Facsimile of the Tomb of Tutankhamun


In the years since its discovery, the tomb of the young pharaoh Tutankhamun emerged from obscurity to capture public imagination. About 1,000 visitors enter the fragile sacred space each day, leaving behind bacteria and a thick layer of dust that is wiped off the sheet of glass covering the sarcophagus every morning.

The TNPI recorded the tomb of Tutankhamun and made public its data for scholars and conservators to monitor its conservation condition. The data was re-materialized as a facsimile to create awareness about the importance of non-contact conservation and sustainable tourism.

The burial chamber of Tutankhamun´s facsimile is presented exactly as it is in the Valley of the Kings. The antechamber and annex, while retaining the same proportions and materials as the original, are designed as an exhibition space. The permanent exhibition explains the degradation of the tomb since its discovery and the impact of mass tourism. The missing section of the South wall of the burial chamber, which disappeared after the tomb´s discovery in 1922, is shown restored and re-materialized as part of the exhibition.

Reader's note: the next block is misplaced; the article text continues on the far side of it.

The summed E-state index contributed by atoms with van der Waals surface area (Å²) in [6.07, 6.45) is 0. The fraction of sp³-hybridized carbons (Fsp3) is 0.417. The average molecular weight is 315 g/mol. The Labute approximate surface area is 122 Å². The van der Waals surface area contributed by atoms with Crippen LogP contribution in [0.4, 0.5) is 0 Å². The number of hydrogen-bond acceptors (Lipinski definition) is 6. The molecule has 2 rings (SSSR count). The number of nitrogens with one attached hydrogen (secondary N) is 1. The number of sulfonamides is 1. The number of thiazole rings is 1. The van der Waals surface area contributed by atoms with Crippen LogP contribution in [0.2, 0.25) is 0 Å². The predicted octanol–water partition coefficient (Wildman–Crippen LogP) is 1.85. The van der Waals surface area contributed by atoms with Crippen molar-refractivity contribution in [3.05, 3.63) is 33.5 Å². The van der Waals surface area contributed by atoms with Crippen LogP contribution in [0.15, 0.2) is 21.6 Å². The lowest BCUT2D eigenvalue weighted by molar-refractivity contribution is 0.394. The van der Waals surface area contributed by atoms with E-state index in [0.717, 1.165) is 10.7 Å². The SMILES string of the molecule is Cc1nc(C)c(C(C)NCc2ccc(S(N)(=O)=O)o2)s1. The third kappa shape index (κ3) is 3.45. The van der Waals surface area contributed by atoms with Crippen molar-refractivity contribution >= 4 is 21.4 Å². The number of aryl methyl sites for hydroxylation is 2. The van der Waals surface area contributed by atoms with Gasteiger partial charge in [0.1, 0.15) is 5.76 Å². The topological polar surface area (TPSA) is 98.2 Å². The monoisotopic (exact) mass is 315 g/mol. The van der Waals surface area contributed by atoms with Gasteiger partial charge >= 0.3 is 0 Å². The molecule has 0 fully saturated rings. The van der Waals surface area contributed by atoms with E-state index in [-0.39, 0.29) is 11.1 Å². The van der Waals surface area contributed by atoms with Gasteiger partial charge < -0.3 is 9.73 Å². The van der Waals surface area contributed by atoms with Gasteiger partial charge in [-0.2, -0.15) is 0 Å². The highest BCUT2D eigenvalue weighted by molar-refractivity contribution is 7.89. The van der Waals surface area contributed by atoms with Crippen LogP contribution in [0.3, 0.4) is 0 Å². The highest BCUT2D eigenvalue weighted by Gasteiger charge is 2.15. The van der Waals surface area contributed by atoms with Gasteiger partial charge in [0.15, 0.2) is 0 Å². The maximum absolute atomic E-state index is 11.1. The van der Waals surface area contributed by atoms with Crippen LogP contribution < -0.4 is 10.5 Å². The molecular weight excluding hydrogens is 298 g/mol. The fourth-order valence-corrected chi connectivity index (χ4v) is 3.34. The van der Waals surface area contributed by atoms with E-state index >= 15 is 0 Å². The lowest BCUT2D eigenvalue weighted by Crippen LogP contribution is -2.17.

Every stage of the production of the facsimile was undertaken by Factum Arte, supported by the Factum Foundation and the Society of Friends of the Royal Tombs of Egypt.

Explore
High-resolution image viewer of the tomb of Tutankhamun

Read
2015 Nicholas Reeves´s article The burial of Nefertiti
2012 Report facsimile of the burial chamber of Tutankhamun

Watch
Making-of video of the facsimile
Views of the finalized facsimile

Recording the burial chamber and the sarcophagus

Luxor, 2009

Making the Facsimile

Madrid, 2011- 2012

The Facsimile

A photographic survey

Reconstructing the South Wall of the tomb

Madrid, 2011

Shipment & Installation in Luxor

Luxor, 2014

Nicholas Reeves's hypothesis Nefertiti: A possible discovery?


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